A New York appellate court found the state liable for the death of a driver who ran off an elevated portion of Interstate 81. Just 36 hours before the accident, a former Mayor of East Syracuse died in a substantially similar accident a mere few hundred yards away.
The fatal car accidents occurred on elevated portions of I-81. Snowbanks along the guardrail allowed the vehicles to vault over the protective devices, resulting in fatalities in each accident as the cars fell to the pavement below.
On January 25, 2004, a 50-year-old Lyons resident slid on the elevated roadway and crashed into the snow piled up along the guardrail. His vehicle jumped over the guardrail and fell 49-feet to the pavement below. The car landed on its roof and the 50-year-old driver died.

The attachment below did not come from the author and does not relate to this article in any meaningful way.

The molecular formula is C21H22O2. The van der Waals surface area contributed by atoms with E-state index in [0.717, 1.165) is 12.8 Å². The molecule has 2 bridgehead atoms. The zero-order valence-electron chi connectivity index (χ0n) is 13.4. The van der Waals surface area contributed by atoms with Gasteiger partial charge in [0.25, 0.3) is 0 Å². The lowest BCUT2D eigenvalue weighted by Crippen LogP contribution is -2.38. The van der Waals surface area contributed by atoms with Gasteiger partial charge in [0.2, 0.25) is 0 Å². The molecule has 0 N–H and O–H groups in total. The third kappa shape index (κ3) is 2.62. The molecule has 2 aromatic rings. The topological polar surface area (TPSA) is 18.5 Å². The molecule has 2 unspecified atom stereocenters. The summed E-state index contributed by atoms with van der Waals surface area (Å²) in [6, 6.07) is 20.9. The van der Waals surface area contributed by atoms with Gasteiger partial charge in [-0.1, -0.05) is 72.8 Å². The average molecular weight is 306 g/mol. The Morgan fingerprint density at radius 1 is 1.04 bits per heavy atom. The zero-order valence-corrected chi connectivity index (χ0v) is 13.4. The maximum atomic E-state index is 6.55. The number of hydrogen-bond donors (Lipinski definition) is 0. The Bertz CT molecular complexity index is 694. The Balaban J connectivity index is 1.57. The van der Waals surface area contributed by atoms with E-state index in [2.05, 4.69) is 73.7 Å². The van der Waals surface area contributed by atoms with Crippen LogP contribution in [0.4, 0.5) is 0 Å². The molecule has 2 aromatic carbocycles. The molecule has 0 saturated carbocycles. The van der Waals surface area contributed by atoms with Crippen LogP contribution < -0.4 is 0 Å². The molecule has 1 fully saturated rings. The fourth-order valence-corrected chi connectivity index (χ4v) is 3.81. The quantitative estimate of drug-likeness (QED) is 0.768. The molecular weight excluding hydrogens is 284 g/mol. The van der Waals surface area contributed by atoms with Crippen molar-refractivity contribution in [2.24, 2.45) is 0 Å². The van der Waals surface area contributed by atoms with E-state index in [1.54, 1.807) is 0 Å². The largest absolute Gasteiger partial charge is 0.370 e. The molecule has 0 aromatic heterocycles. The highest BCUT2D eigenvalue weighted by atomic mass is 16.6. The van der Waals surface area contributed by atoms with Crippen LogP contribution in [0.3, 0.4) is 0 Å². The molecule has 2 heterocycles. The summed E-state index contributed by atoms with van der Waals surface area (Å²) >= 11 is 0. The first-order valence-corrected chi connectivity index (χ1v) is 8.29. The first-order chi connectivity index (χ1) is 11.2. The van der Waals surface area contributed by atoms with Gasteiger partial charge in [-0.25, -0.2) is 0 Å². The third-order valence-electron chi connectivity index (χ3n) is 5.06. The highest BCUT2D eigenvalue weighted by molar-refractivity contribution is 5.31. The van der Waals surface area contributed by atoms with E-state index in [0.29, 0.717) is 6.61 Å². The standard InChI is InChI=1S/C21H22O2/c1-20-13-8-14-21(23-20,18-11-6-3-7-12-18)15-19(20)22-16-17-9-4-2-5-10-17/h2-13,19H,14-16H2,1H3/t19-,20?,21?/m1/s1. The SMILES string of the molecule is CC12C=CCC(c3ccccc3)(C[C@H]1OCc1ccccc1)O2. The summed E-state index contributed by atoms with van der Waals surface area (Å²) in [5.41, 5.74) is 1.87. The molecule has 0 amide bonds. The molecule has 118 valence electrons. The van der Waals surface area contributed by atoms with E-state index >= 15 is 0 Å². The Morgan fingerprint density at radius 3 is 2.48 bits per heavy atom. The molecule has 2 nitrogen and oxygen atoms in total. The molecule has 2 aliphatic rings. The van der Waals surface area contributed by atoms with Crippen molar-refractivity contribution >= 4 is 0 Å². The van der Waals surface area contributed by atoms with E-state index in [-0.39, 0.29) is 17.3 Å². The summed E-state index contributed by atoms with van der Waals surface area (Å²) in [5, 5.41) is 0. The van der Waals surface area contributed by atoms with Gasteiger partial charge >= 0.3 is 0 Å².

The snowbanks were created as Transportation plows cleared the roadway, leaving snowbanks piled up along the guardrails on the elevated portion of the highway. A judge in the Court of Claims found that the state had created the dangerous condition, but should not be held liable due to the limited resources the state had to correct the problem in the 36 hours that elapsed between the accidents.
The appellate court disagreed and reversed the lower court. The appellate court says the state should have removed the snowbank instead of plowing 2.1 inches of new snow that fell between the two accidents. The appellate court ruled that the lower court erred in dismissing the lawsuit filed by the estate of the 50-year-old driver. The appellate court remanded the case to determine the amount of damages.
The same judge in the Court of Claims dismissed a case brought by the estate of the former mayor who died in the first accident. That case is also on appeal.